Ask some hot shot blogger if they’ve seen La Dolce Vita or Breathless and the response tells you a lot about their own questionable www obsessions (usually something like The Monster Squad). Among the presold packaging that comes with criticism is the ‘standards,’ the Beatles and the Stones, if you will, of celluloid. Welles’ work of rebellious chutzpah is always there. But so are equally important efforts from names like Eisenstein, Chaplin, Keaton, Huston, De Sica, and Godard, just to name a few.


At some point, all this hot air has to be filtered and flavored. Lists like that provided by Sight & Sound accomplish this. They use what they consider to be an inclusive methodology to create an exclusive conclusion. Selections are then slotted mathematically and—viola!—we have our winners.. .and a weird feeling of failure. The true very best rarely reaches the top, unless of course you’ve had five decades of predetermination to help you decide and almost always your favorite never gets the glory. Indeed, it would be interesting to see what would happen if the magazine took EVERY ballot they ever received, hundreds and hundreds of choices, and compiled them into one massive master list. One imagines minor shifts, if not outright retention of many entries.


That’s because, once established, it’s hard to break out of the master class mold. For example, when we critics get together, there is always someone asking about our favorite all time film. The answers are usually interesting, but the reactions are even more telling. For a long time, my own response (Kubrick’s 2001: A Space Odyssey) was met with a smirk and a cocked eyebrow, not because it was an illegitimate choice, but because, for many, it’s a difficult and indirect experience. Imagine the reaction if you said something like Mulholland Dr. , or Star Wars, or Dude, Where’s My Car? Unless you walk lockstep with those who you consider peers, you’re declared unprofessional, and if not, at least easily dismissed. As part of your job you’re expected to accept the wisdom of those before, not dance to your own aesthetic drummer.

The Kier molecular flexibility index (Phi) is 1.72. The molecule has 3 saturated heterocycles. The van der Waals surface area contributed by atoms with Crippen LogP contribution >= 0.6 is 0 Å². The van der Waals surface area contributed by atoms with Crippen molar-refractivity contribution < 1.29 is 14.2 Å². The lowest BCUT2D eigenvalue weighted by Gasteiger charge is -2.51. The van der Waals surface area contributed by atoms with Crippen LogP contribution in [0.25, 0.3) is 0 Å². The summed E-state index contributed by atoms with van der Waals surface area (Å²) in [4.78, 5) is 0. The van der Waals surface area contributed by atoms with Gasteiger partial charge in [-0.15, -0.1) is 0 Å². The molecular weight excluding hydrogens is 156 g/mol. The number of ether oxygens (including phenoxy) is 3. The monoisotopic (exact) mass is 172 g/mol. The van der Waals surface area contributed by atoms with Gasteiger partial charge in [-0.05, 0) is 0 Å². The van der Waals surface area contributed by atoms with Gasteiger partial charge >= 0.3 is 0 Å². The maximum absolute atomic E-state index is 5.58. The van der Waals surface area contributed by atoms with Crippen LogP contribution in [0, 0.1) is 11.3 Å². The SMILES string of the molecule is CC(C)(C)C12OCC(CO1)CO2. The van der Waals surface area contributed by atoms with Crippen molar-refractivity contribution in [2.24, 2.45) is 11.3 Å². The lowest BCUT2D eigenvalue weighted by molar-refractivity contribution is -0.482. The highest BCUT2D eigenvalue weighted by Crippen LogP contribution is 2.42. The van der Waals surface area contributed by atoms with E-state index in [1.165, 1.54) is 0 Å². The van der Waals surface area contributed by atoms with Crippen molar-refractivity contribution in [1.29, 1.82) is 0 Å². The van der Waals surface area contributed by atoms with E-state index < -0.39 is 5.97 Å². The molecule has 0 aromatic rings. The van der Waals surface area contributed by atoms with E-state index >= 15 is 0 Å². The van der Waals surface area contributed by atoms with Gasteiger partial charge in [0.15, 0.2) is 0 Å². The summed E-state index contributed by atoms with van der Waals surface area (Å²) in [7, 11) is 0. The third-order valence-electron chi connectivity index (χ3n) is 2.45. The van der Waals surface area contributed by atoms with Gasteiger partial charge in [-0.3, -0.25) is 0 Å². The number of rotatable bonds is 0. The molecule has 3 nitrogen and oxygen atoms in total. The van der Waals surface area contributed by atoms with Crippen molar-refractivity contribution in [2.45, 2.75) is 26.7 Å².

That’s why the toppling of Kane has caused such a stir. For decades, it’s been the foundation, the future, the broccoli on the plate: you have to eat it and like it because… well, because the critical community said so. Vertigo‘s triumph tells us more about where we are as a community than it does what is truly the greatest film of all time. We want change, just not that much change. Said determinations will always fuel the fires of defiant discourse, everyone agreeing or disagreeing in a showing of support/subversion. It will be interesting to see what happens come 2022. Will Kane regain its title? Will Vertigo make it two in a row? A decade is a long time to wait. Luckily, there will be a lot to talk about before then.